TypeFish stew
Place of originItaly
Region or stateTuscany
Main ingredientsBroth, fish, shellfish

Cacciucco (Italian: [katˈtʃukko]) is an Italian fish stew native to the western coastal towns of Tuscany.[1] It is especially associated with the port city of Livorno, in Tuscany,[2][3] and the town of Viareggio north of it.[3]


Cacciucco is a hearty stew consisting of several different types of fish and shellfish;[2][3] one tradition holds that there should be five different types of fish in the soup, one for each letter c in cacciucco.[3] A wide variety of Mediterranean fish and shellfish may be used, such as red gurnard,[3] armored gurnard,[3] scorpionfish (scorfano),[2] small clams such as littleneck or manila,[1] firm-fleshed fish such as monkfish or other whitefish, red snapper, John Dory, or grouper,[1][4] mussels,[1][4] shrimp,[1] and calamari.[1] Traditionalist chefs add a stone taken from the sea to the dish.[3] Crabs, eels, cuttlefish, octopus, bream, mullet, or anything else caught that day might be used.[5]

A wide variety of other ingredients are used in the broth, including various vegetables (which might include onions, tomatoes, leeks, zucchini, or yellow squash), spices (which might include garlic, aniseed, dried crushed red pepper, kosher salt, black pepper, parsley, thyme, or bay leaf) and other ingredients (which might include fish stock, tomato paste, vermouth, or wine, either white or red).[3][4][5] There are many variants of cacciucco, varying by region and availability of ingredients.[4]

The dish is traditionally attributed to the Near East, which might be true, as the word cacciucco comes from the Turkish kaçukli ("bits and pieces" or "odds and ends"), which reflects how the stew is made, from a variety of fish.[3]

Pellegrino Artusi, in his classic 1891 cookbook, gave the following recipe:

For 700 grams [1+12 lb] of fish, finely chop an onion and saute it with oil, parsley, and two whole cloves of garlic. The moment the onion starts to brown, add 300 grams [10+12 oz] of chopped tomatoes or tomato paste, and season with salt and pepper. When the tomatoes are cooked, pour in one finger of strong vinegar or two fingers of weak vinegar, diluted in a large glass of water. Let boil for a few more minutes, then discard the garlic and strain the rest of the ingredients, pressing hard against the mesh. Put the strained sauce back on the fire along with whatever fish you may have on hand, including sole, red mullet, gurnard, dogfish, mantis shrimp, and other types of fish in season, leaving the small fish whole and cutting the big ones into small pieces. Taste for seasoning; but in any case it is not a bad idea to add a little olive oil, since the amount of soffritto was quite small. When the fish is cooked, the cacciucco is usually brought to the table on two separate platters: on one you place the fish, strained from the broth, and on the other you arrange enough finger-thick slices of bread to soak up all the broth.[6]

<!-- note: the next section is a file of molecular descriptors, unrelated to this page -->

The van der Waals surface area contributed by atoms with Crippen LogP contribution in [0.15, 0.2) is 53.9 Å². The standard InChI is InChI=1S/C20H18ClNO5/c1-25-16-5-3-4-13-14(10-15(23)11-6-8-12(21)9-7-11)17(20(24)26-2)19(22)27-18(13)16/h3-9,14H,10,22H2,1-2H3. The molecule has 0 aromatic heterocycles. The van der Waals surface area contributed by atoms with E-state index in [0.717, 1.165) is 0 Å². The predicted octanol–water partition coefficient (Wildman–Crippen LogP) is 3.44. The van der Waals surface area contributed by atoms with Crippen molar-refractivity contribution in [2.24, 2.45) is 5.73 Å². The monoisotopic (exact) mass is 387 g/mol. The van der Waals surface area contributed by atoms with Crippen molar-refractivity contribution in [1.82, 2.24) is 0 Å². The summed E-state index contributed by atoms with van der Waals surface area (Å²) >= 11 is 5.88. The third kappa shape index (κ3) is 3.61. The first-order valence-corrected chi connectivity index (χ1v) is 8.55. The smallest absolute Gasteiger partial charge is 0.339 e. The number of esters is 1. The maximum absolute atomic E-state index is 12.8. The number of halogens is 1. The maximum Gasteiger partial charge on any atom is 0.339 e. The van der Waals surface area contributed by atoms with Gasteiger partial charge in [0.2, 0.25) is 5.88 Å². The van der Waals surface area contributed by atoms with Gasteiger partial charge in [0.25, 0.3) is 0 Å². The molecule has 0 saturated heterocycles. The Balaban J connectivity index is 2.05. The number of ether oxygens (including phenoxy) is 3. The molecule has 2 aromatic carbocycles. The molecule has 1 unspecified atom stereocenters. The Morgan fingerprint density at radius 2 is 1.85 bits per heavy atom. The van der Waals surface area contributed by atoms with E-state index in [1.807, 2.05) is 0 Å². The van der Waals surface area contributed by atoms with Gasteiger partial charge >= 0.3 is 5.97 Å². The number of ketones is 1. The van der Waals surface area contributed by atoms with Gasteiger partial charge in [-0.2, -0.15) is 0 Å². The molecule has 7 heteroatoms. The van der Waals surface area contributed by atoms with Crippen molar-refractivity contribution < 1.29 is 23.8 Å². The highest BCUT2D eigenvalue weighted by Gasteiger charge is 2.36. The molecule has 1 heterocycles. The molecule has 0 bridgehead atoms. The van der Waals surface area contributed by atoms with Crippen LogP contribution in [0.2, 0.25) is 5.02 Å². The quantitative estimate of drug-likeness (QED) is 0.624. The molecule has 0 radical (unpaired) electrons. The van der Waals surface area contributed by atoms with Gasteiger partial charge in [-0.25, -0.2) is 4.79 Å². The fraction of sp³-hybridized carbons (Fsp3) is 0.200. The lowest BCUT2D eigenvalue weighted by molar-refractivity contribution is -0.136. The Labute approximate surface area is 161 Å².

Similar dishes

Cacciucco is similar to other types of fish stew, such as the French bouillabaisse, Greek kakavia, Spanish zarzuela, and Portuguese caldeirada and the Vietnamese canh chua cá that is very similar also phonetically.[3][7][8] Cioppino, another fish stew, was created by Italian-American fisherman in San Francisco, who used the local Dungeness crab in a variation of the cacciucco recipe.[9][5]

See also


  1. ^ a b c d e f Danny Meyer, The Union Square Cafe Cookbook: 160 Favorite Recipes from New York's Acclaimed Restaurant (HarperCollins 2005).
  2. ^ a b c Patrizia Chen, Rosemary and Bitter Oranges: Growing Up in a Tuscan Kitchen (Simon & Schuster, 2010).
  3. ^ a b c d e f g h i j Clifford A. Wright, The Best Stews in the World, p. 235.
  4. ^ a b c d Pino Luongo & Mark Strausman, 2 Meatballs in the Italian Kitchen (Artisan Books, 2007), p. 154.
  5. ^ a b c Ken Albala, Three World Cuisines: Italian, Mexican, Chinese (Rowman Altamira, 2012), p. 272.
  6. ^ Pellegrino Artusi, Science in the Kitchen and the Art of Eating Well (1891; trans. University of Toronto Press)
  7. ^ William Black, Al Dente: The Adventures of a Gastronome in Italy (Transworld, 2004), p. 63.
  8. ^ Klein, John (2020). Vietnamese Cookbook for Beginners: 100 Recipes Quick And Easy For Asin Cooking Perfect Homemade To Help You Through Quarantine (Max Asian Cookbook Book 1) (English Edition). Kindle edition.
  9. ^ Carolyn Miller & Sharon Smith, Savoring San Francisco: Recipes from the City's Neighborhood Restaurants (Silverback Books, 2005), p. 74.